11. daveomak

    daveomak Smoking Guru OTBS Member SMF Premier Member

    The tough outside is called "case hardening"  and is the result of too much drying...  from heat or air flow or time... 

    More NFDM can be added, or try adding Amesphos...  I use it in all my sticks...  keeps them moist...


    Probably the most important step would be to close the exhaust 95% after the smoke was applied...  That will go along ways to end case hardening and shrinkage...   Check the smoker temp with a calibrated therm...  put it in boiling water and adjust for altitude....  should read around 212....   you can also, immediately after temp achieved, dunk and hold the sausage in ice water until the internal temp gets to about 100 deg. F or so.....  that is supposed to firm up the casing on the meat or something like that...  and help stop shrinkage...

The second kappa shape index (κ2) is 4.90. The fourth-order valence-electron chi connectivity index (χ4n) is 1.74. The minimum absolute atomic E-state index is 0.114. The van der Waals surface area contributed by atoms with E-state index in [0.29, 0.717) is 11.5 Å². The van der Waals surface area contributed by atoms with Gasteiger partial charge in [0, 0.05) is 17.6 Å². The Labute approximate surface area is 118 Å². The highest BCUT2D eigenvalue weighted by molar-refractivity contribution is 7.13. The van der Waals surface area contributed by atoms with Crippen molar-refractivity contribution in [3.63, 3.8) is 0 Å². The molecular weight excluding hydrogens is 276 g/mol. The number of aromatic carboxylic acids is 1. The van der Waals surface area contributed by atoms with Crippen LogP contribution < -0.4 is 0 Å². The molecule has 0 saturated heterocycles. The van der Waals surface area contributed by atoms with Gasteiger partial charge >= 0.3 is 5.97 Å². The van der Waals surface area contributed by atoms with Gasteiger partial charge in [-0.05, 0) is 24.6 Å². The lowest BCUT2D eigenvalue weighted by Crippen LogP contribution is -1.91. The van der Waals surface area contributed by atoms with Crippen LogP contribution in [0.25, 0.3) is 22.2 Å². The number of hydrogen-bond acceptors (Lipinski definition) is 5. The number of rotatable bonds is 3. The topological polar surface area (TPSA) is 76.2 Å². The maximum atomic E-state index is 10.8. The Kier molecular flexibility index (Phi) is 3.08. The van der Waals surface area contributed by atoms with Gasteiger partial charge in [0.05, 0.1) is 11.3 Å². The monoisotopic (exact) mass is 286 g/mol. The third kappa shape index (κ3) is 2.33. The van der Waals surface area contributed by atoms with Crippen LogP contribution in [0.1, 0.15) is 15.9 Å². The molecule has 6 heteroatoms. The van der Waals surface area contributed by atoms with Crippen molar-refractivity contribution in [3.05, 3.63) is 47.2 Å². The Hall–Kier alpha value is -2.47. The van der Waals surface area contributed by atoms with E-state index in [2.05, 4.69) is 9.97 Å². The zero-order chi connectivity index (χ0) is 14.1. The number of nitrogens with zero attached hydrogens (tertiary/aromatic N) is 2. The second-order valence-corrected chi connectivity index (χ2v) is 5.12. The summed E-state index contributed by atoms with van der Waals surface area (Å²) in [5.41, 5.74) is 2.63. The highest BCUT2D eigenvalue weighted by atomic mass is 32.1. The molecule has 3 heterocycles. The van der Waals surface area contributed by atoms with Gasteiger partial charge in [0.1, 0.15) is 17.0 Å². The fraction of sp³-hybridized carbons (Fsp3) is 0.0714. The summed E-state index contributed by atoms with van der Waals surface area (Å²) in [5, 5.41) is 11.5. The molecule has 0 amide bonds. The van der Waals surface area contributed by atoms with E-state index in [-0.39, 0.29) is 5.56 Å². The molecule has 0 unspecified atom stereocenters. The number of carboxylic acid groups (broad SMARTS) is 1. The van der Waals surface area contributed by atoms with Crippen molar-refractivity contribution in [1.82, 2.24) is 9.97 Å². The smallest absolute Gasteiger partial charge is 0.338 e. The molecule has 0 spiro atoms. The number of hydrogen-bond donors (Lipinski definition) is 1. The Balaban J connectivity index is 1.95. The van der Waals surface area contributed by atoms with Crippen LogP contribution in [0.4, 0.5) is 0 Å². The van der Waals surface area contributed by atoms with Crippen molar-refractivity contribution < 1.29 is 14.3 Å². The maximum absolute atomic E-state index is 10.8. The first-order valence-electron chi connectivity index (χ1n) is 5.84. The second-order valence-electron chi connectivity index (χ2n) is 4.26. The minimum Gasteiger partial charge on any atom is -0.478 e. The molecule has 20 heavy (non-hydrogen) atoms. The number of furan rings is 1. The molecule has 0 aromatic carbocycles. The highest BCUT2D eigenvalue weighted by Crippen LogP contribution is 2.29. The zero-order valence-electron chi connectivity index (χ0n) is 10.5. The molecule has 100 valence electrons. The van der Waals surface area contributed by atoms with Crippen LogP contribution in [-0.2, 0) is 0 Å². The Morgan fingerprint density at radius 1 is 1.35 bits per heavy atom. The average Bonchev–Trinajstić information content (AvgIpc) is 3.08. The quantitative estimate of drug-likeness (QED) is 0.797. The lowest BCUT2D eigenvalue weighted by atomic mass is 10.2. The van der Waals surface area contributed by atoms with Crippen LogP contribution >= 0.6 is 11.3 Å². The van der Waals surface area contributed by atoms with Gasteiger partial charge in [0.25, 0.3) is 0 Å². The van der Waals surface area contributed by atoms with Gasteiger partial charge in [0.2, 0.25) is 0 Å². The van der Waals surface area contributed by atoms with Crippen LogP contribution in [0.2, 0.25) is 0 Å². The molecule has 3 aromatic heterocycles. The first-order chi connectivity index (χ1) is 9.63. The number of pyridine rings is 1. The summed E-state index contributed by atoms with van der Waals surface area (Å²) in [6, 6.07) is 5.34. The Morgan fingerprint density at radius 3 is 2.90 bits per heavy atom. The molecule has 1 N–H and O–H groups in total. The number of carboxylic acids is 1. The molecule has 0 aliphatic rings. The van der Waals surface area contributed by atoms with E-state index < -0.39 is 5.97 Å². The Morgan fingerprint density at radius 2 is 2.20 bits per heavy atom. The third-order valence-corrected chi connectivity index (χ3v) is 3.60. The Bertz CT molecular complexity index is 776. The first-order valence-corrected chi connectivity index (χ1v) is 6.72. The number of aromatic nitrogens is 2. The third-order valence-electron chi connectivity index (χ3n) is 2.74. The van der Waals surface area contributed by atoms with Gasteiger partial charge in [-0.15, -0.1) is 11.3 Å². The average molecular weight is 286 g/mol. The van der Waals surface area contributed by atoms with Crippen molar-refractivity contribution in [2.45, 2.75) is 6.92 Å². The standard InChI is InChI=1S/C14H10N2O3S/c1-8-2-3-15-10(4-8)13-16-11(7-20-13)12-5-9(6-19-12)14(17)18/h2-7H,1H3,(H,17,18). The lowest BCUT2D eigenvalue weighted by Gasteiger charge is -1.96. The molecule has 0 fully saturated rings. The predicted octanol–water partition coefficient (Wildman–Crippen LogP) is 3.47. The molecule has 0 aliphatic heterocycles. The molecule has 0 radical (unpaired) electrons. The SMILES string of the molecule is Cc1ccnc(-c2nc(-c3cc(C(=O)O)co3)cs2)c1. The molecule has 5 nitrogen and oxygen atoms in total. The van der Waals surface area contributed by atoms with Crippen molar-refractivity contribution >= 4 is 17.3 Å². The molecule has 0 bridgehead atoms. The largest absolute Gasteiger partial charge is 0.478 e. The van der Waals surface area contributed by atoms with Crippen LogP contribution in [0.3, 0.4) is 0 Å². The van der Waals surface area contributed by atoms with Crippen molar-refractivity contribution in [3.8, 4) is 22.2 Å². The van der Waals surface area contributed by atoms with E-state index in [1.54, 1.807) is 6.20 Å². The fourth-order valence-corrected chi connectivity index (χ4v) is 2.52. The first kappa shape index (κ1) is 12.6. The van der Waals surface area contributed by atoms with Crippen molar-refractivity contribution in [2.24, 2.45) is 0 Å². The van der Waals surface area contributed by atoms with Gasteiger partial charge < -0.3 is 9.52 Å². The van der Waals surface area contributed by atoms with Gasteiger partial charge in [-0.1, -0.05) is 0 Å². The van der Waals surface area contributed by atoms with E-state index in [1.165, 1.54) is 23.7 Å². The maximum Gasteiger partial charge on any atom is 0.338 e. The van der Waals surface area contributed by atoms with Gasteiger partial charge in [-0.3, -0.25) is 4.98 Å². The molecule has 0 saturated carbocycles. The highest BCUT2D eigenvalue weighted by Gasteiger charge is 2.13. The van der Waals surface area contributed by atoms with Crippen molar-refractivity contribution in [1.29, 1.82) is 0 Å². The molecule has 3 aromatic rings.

12. Mine are done after 12.5 hours at 170.

    In the freezer on ice. I was surprised it took only 12.5 hours after my research.

    I will post pictures and thoughts shortly.


     
    Last edited: Jan 9, 2016
  13. daricksta

    daricksta Master of the Pit OTBS Member

    Making and smoking sausage inside casings looks to be a bit complicated and involved to me. I'll probably give it a try next year since I've already got a lot planned for this one.
     
  14. tpeace

    tpeace Newbie